It is often best to learn by example. For this reason our series will include a section of case studies that will grow as we are able to gather them. These are stories of people that have successfully found faithful ways to leave the ELCA in an effort to make a more emphatic response to Christ’s command to go and make disciples. We believe they will encourage and inspire you. If you have a story that you think would make a good case study for this series please contact us at email@example.com. More of such studies will be coming in soon:
Faith gets you where you need to go...
Living Word Lutheran Church started worshipping with 83 people Nov. 1, 2009, in Alexandria, Minn.
By this spring, their number had grown to 150 and they were on the verge of not only calling their first pastor but also deciding whether to buy a vacant church or to buy land and build a church with probably a 300-seat sanctuary.
The new congregation is affiliated with Lutheran Congregations in Mission for Christ.
Interim Pastor John Beem said organization of the new congregation began in September after failed attempts to involve Evangelical Lutheran Churches in America churches and pastors in the Alexandria area in discussions about actions taken at the ELCA’s 2009 Churchwide Assembly.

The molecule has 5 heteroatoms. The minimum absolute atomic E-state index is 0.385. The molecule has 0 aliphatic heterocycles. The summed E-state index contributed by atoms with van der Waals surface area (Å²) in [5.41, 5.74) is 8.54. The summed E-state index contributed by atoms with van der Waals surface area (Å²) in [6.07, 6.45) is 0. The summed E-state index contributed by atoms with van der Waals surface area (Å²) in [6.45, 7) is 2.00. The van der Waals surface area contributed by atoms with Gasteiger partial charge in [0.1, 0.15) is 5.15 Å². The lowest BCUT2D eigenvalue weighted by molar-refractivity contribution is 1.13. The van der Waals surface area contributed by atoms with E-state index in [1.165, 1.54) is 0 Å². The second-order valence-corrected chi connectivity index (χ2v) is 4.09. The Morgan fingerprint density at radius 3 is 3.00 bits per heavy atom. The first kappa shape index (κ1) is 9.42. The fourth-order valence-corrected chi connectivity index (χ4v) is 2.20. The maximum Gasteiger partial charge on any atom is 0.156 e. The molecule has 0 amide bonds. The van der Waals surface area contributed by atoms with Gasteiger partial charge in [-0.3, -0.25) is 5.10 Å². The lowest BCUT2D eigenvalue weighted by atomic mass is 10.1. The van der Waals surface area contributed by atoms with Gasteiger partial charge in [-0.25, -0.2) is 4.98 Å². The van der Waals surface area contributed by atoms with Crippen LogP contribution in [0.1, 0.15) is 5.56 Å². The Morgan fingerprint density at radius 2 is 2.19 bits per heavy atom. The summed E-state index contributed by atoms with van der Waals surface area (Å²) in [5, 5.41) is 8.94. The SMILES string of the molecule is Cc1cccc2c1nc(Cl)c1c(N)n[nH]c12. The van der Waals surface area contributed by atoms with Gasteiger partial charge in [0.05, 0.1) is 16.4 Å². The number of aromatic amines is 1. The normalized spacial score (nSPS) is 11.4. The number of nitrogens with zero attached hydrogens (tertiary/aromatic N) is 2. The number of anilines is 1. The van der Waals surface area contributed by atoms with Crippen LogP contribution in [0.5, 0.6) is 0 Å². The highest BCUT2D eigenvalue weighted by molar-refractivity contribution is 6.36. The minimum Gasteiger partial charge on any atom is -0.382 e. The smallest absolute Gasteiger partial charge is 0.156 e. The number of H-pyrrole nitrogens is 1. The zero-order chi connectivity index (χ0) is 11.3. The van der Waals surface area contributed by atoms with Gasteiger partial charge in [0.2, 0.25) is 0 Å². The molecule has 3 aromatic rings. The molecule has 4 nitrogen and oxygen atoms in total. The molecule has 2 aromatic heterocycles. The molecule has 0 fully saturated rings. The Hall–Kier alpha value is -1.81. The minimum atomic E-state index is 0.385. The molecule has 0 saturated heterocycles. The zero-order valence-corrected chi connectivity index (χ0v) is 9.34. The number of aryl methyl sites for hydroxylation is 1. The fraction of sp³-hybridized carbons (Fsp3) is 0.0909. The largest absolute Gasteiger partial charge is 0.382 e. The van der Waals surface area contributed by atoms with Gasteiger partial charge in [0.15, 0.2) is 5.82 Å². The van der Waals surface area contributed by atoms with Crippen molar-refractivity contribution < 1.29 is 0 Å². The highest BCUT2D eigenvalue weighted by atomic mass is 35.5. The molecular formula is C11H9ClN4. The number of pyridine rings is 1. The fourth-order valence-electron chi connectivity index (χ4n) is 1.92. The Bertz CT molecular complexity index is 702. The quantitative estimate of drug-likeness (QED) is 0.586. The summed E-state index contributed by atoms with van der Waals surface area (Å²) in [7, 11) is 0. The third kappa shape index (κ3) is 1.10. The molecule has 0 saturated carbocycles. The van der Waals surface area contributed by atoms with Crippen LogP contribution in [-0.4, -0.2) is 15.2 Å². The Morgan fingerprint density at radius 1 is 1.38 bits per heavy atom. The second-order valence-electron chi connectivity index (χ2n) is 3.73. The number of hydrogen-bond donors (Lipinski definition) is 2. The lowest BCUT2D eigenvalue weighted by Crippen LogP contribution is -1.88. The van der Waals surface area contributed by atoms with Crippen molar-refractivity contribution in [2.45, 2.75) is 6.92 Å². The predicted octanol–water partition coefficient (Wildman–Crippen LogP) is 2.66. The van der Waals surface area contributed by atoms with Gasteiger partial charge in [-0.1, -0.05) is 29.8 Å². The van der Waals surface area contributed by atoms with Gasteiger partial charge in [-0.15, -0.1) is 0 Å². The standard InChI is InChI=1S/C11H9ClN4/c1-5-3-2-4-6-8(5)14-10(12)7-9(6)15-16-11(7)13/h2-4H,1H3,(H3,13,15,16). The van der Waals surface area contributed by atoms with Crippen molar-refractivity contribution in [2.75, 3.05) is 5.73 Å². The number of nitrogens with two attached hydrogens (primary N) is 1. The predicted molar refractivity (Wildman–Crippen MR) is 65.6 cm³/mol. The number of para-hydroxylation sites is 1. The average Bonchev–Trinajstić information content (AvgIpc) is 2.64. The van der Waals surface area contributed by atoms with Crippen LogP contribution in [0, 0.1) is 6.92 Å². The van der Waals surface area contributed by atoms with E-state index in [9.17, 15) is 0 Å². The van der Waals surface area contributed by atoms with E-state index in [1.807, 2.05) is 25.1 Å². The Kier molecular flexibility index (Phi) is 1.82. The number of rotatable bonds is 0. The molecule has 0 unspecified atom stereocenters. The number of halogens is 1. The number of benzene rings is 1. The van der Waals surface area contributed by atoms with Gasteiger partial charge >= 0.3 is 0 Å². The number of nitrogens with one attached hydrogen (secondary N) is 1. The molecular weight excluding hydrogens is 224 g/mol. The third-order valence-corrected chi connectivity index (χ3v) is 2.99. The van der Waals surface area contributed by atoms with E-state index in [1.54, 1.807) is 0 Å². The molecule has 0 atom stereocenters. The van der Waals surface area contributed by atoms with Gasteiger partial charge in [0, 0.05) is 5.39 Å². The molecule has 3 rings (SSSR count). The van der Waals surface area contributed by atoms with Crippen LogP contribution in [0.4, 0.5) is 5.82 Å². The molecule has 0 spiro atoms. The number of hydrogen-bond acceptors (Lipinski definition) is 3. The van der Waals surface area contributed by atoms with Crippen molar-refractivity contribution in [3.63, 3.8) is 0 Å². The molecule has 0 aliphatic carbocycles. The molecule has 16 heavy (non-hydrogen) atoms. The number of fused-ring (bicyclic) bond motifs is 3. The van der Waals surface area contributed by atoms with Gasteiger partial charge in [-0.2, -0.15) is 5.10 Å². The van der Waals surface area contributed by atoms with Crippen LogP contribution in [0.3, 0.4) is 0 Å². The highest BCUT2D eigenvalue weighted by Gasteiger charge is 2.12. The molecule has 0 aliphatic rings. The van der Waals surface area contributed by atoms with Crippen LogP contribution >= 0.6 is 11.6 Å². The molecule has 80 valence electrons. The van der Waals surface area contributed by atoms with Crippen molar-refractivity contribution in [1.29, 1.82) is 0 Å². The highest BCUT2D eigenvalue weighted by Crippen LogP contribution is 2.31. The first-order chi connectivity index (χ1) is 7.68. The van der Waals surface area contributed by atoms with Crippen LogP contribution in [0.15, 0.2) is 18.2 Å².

Beem explained there had been an active WordAlone chapter in the area for several years. Prior to the ELCA assembly, the chapter had scheduled two post-assembly meetings to talk about responding to possible assembly decisions.
Action was expected from the assembly on a social statement on the morals of marriage and sexuality and on whether to allow practicing gays and lesbians to serve as ordained or professional lay ministers.
In fact the assembly approved an ambiguous social statement and Okayed changing ministry guidelines from requiring celibacy for self-identified gay and lesbian persons to allowing partnered gays and lesbians to serve as ministers in the ELCA.
The first of the two meetings was scheduled a Mt. Carmel Ministries in Alexandria. Invited to the meeting were Bishop William Rindy of the Eastern North Dakota Synod, Bishop Larry Wohlrabe of the Northwestern Minnesota Synod and WordAlone President Jaynan Clark.
“And as it would turn out,” Beem said in a phone interview in May, “we had 600 (people) at Mt. Carmel.”
The WordAlone chapter’s next meeting was schedule two weeks later. Several pastors were asked to respond but few were willing to take part, according to Beem.
So they rescheduled the meeting and invited Pastor Dale Wolf from Atonement Lutheran in Fargo, N.D., to come to speak about LCMC, as he was one of the founders of the association of churches in 2001.
“After Dale spoke, people from three of the four ELCA churches in Alexandria went to their pastors and got fundamentally no support. Most pastors voted for the sexuality statement,” Beem said. “People from the fourth ELCA congregation didn’t even consider (the matter). It was a non-issue for them.”